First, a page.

Bill Welsh

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Bill Welsh (April 25, 1911 – February 27, 2000) was a radio and television announcer.

Early years[edit]

Welsh born in Greeley, Colorado, the son of Mr. and Mrs. W.H. Welsh.[1] He attended the Colorado State College of Education.[2]


Welsh's career in broadcasting began with a part-time job at radio station KFKA in Greely. Beginning as a disk jockey and announcer, he expanded his work into gathering news and giving evening newscasts. His coverage of the murder of a police sergeant caught the attention of executives at KFEL radio in Denver, and he went to work there next,[3] staying at that station from 1935 to 1942.[2]

Welsh's television debut came in the broadcast of a hockey game on KTLA in Los Angeles.[4] His broadcasting of sporting events included the first telecast of a Rose Bowl Game,[2] in addition to coverage of football games of southern California colleges and games of the Los Angeles Dons of the All-America Football Conference.[5] Over the course of his career, he broadcast 49 Rose Parades.[6]

In 1949, Welsh and fellow KTLA newsman Stan Chambers were on the air for 27.5 hours as they provided live coverage of attempts to rescue Kathy Fiscus, a child who had fallen down a well in San Marino.[4]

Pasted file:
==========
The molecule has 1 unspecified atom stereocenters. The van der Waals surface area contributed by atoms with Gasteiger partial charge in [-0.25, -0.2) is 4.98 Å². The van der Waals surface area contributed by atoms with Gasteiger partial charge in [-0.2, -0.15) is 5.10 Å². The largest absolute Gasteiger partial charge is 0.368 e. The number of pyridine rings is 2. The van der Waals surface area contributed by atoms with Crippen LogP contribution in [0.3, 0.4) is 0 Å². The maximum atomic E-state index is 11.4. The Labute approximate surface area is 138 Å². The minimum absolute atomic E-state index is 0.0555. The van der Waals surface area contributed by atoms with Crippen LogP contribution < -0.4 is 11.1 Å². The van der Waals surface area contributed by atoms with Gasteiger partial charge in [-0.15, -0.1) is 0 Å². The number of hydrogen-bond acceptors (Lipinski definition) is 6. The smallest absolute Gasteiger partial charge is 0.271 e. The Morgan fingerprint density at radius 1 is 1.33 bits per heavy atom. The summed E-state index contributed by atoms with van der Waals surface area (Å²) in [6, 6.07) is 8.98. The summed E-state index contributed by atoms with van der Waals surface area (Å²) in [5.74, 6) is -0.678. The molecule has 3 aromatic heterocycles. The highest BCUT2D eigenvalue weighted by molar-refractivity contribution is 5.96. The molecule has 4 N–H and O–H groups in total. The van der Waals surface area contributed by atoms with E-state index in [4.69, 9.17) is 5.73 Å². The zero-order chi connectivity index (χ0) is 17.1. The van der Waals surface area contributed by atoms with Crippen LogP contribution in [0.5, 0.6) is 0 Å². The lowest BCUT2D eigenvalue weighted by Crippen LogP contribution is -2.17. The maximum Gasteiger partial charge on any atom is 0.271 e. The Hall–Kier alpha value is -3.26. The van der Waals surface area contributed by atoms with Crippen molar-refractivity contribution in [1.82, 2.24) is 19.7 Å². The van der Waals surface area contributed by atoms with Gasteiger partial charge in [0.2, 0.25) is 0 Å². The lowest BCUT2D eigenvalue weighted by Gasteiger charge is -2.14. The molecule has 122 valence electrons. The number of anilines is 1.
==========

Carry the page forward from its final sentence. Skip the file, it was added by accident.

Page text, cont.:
During World War II, Welsh worked for the Office of War Information for four years.[2]

In addition to his work as a broadcaster, Welsh was general manager of Allied Advertising Agency.[5]

Community involvement[edit]

From 1980 to 1990, Welsh was president of the Hollywood Chamber of Commerce. His obituary in the Los Angeles Times.called him "a key force" in obtaining the Los Angeles City Council's approval of a redevelopment plan in 1986.[4] "It was Welsh", the article said, "who raised $150,000 in 1983 for a crucial feasibility study, and Welsh who called Mayor Tom Bradley and other community leaders together at a Brown Derby lunch to convince them that redevelopment could -- and should -- happen".[4]

Personal life[edit]

Welsh was married to Lucinda Pennington.[4]


On February 27, 2000, Welsh died of an aortic aneurysm at his home in Thousand Oaks, California.[4]


For his work on TV, in 1980, he received a star on the Hollywood Walk of Fame.[7]

In 1949 and 1950, Welsh was runner-up for the Los Angeles Emmy Award for top television personality on the West Coast.[2] In 1991, he received the Los Angeles Area Governors Emmy Award.[4]



  1. ^ "(untitled brief)". Greeley Daily Tribune. Colorado, Greeley. August 9, 1935. p. 7. Retrieved October 16, 2018 – via open access
  2. ^ a b c d e "Former Local Man Rates Second Among Video Personalities of West". Greeley Daily Tribune. Colorado, Greeley. March 9, 1950. p. 5. Retrieved October 16, 2018 – via open access
  3. ^ Polevoi, Gail (June 4, 1985). "Bill Welsh Marks 50th Year in Broadcasting". The Los Angeles Times. California, Los Angeles. p. Part VI - 9.
  4. ^ a b c d e f g Oliver, Myrna (February 29, 2000). "Pioneering Broadcaster Bill Welsh Dies". The Los Angeles Times. California, Los Angeles. p. B 5. Retrieved October 16, 2018 – via open access
  5. ^ a b "Football Announcer Speaks at Rotary". The Van Nuys News. California, Van Nuys. November 29, 1948. p. 20. Retrieved October 16, 2018 – via open access
  6. ^ Oliver, Myrna (29 February 2000). "Bill Welsh, TV Pioneer and Local Booster, Dies". Los Angeles Times. Retrieved 11 July 2020.
  7. ^ "Bill Welsh". Hollywood Walk of Fame. Archived from the original on 17 October 2018. Retrieved 17 October 2018.